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Poll Shows Strong Support for RFS, Ethanol in Iowa

Ethanol Producer Magazine

October 21, 2015

By Holly Jessen

A new survey shows that, once informed about the renewable fuels standard (RFS), 79 percent of Republican and 90 percent of Democrat caucus-goers from Iowa think the RFS is good for the nation. In addition, 76 percent of Democrats and 61 percent of Republicans said they would be more likely to vote for a presidential candidate that supports the RFS.

“This isn’t a Republican thing or a Democrat thing, it’s an America thing” said Eric Branstad, Iowa state director of America’s Renewable Future, during a conference call Oct. 21, when the group jointly released the poll results with DuPont. America’s Renewable Future is a non-profit based in Iowa with the goal of protecting the RFS during the presidential election. DuPont will hold a grand opening celebration at its 30 MMgy cellulosic ethanol facility in Nevada, Iowa, Oct. 30.  

Seventy-one percent of voters from both political parties reported having positive associations with corn ethanol, according to the poll results. Survey takers (78 percent of Republicans and 76 percent of Democrats) also indicated that they most often chose gas with ethanol or a biofuel mixture of some kind.

The survey was conducted by Selzer & Company, which in late September, contacted about 400 Democratic and 400 Republican Iowa voters likely to attend the February presidential caucuses. The voters were asked some general questions about energy and renewable fuels and then more specific questions about ethanol and the RFS, was described with this sentence. “The Renewable Fuel Standard requires that a certain percentage of renewable fuels like ethanol be blended into the gasoline supply.”

Jan Koninckx, DuPont’s global business director of biofuels, said during the call that cellulosic ethanol is on the verge of transforming and reforming the transportation fuel market, he said. It’s going from a centralized model, with large production facilities utilizing fossil fuel supply chains around the world, to more regional production of clean and renewable fuel. “In short, we are not surprised about these results, but we are happy to see this confirmation,” he said.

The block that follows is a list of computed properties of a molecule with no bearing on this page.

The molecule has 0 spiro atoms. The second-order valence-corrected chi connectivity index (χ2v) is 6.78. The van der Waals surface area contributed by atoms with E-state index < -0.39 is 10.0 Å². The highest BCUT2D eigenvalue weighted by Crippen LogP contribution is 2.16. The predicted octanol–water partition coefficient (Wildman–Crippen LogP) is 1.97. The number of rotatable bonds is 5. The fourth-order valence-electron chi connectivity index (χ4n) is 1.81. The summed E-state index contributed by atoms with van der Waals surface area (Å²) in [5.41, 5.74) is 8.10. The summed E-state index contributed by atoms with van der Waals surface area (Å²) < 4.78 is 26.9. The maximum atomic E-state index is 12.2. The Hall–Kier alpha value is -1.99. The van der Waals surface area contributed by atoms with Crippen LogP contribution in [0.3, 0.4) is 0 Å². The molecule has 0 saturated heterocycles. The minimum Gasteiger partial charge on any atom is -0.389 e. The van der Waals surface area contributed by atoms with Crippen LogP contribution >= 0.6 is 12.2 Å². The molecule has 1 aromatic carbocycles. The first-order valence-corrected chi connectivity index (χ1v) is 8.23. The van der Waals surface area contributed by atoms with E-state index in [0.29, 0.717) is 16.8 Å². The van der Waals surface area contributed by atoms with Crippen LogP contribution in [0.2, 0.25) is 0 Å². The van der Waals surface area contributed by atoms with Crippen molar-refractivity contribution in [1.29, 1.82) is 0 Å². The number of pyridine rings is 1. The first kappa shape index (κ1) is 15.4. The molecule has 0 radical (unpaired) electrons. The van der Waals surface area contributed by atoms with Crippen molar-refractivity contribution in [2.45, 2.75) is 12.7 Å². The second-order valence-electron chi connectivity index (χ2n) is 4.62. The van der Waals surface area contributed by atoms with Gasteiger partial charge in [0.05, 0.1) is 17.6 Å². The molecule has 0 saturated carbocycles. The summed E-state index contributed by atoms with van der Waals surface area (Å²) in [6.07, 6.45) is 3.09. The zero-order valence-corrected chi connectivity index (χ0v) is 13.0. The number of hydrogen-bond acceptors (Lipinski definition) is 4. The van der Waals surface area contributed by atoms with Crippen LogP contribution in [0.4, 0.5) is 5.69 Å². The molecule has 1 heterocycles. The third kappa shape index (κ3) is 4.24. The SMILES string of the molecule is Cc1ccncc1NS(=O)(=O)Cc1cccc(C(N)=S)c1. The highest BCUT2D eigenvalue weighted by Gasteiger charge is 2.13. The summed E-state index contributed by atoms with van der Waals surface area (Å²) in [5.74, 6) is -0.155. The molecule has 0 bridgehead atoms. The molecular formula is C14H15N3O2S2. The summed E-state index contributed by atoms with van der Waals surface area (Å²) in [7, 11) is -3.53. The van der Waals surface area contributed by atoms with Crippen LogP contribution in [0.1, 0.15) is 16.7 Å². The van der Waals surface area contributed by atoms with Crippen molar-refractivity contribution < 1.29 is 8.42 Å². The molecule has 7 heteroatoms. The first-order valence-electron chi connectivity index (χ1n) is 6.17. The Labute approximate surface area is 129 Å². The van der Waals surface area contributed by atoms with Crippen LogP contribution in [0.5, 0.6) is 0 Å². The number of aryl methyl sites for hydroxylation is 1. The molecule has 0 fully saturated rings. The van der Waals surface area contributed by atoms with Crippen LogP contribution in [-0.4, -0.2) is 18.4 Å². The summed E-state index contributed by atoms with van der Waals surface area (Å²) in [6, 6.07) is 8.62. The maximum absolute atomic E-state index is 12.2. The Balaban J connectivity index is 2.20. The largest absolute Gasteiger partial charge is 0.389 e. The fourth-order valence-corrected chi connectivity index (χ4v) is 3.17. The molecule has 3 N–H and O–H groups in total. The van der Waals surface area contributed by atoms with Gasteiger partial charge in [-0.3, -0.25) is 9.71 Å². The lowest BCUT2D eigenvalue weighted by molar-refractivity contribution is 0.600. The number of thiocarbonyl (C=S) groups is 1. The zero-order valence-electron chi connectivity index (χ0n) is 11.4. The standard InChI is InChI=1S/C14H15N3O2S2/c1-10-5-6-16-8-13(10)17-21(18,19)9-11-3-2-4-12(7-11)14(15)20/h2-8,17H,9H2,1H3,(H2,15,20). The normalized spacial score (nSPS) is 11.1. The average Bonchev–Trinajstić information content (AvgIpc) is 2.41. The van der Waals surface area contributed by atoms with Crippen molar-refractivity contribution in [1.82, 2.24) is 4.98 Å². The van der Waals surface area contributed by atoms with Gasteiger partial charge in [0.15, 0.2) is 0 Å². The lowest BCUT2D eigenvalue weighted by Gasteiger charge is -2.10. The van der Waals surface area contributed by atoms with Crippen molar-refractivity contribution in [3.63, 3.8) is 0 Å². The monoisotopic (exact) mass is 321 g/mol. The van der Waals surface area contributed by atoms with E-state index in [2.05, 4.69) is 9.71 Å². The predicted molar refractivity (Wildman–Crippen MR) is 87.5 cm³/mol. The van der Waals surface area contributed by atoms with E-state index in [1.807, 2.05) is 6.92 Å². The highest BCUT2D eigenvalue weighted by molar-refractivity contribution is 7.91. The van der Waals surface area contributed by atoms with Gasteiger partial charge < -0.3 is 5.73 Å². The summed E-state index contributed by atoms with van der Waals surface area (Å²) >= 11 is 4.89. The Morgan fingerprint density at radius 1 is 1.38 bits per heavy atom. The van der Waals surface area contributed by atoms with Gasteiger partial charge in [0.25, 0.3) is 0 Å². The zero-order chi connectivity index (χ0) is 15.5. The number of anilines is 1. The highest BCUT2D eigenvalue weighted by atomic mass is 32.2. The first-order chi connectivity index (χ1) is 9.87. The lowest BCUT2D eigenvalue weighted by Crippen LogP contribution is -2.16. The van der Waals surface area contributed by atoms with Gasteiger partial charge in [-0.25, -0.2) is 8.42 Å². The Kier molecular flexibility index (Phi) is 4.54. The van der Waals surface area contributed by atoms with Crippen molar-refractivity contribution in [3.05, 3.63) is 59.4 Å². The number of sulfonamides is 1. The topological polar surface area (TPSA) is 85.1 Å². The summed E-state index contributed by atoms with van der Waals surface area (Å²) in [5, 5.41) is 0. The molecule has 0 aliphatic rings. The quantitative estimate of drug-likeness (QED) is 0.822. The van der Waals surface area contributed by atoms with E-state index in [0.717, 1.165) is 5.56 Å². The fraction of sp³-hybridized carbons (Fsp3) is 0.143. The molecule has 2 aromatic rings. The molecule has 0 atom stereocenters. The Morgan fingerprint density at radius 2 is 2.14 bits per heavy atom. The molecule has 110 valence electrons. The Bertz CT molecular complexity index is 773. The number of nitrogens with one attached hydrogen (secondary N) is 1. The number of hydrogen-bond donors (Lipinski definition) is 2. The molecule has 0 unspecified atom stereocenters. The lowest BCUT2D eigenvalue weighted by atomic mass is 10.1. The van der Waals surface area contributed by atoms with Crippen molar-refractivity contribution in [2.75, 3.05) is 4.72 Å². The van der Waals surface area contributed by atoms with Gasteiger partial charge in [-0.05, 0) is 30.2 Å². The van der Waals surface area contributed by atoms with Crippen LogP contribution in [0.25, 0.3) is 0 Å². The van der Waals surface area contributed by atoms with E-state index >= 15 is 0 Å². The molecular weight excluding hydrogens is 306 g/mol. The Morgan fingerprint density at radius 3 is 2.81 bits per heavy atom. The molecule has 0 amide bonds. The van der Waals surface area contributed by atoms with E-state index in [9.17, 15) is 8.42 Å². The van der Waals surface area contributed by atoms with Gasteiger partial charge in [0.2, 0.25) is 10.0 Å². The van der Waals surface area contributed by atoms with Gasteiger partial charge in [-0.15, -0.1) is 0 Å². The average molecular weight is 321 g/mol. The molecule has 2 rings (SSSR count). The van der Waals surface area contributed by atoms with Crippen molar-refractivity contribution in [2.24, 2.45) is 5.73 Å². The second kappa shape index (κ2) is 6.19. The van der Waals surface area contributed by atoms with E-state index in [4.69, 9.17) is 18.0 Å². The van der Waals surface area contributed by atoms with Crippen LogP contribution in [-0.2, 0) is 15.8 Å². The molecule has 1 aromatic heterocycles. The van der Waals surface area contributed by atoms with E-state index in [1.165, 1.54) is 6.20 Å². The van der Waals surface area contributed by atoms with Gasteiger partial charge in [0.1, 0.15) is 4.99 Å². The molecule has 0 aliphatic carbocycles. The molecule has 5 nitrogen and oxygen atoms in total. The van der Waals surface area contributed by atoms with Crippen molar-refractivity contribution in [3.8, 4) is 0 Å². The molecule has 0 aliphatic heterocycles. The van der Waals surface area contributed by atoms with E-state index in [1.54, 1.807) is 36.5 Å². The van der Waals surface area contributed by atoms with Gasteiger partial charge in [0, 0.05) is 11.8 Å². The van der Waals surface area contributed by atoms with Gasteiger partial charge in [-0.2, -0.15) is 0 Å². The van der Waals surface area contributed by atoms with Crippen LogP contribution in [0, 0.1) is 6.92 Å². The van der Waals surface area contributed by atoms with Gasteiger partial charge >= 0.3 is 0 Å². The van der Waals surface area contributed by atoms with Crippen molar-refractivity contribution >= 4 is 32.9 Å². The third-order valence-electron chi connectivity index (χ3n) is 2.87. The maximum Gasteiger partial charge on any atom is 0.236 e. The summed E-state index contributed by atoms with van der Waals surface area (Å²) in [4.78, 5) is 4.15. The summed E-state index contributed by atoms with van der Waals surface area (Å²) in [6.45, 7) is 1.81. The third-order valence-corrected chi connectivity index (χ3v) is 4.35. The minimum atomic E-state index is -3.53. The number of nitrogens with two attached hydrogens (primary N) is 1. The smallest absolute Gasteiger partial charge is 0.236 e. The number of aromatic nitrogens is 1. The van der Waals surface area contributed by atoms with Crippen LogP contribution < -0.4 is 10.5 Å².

Brooke Coleman, founder and executive director of the Advanced Biofuels Business Council, talked about how extraordinarily effective the RFS has been, as a policy. The U.S. biofuels industry now has a total fuel production equivalent to that of an OPEC country, such as Ecuador. “We also find ourselves at a crossroads, and the crossroad is, there is a new rule coming by Nov 30 of this year,” he said. “That rule, as decided by the Obama administration and U.S. EPA, will either get us back on track with regards to the RFS and drive innovation and drive feedstock diversity, or it will continue to hit the pause button on the RFS and force companies like DuPont and others to invest into a marketplace that will demand cellulosic ethanol above oil, not be what the RFS intended and Congress intended.”

The current EPA proposal not only cuts blending numbers but changes in how the program works. “The point of the RFS, the reason the RFS is necessary, is to require oil companies to buy low carbon, more innovative gasoline and diesel alternatives, is because we don’t have a competitive marketplace and the oil companies won’t do it without policy,” he said, adding that the last thing any market needs is a change in law in the middle of the program.

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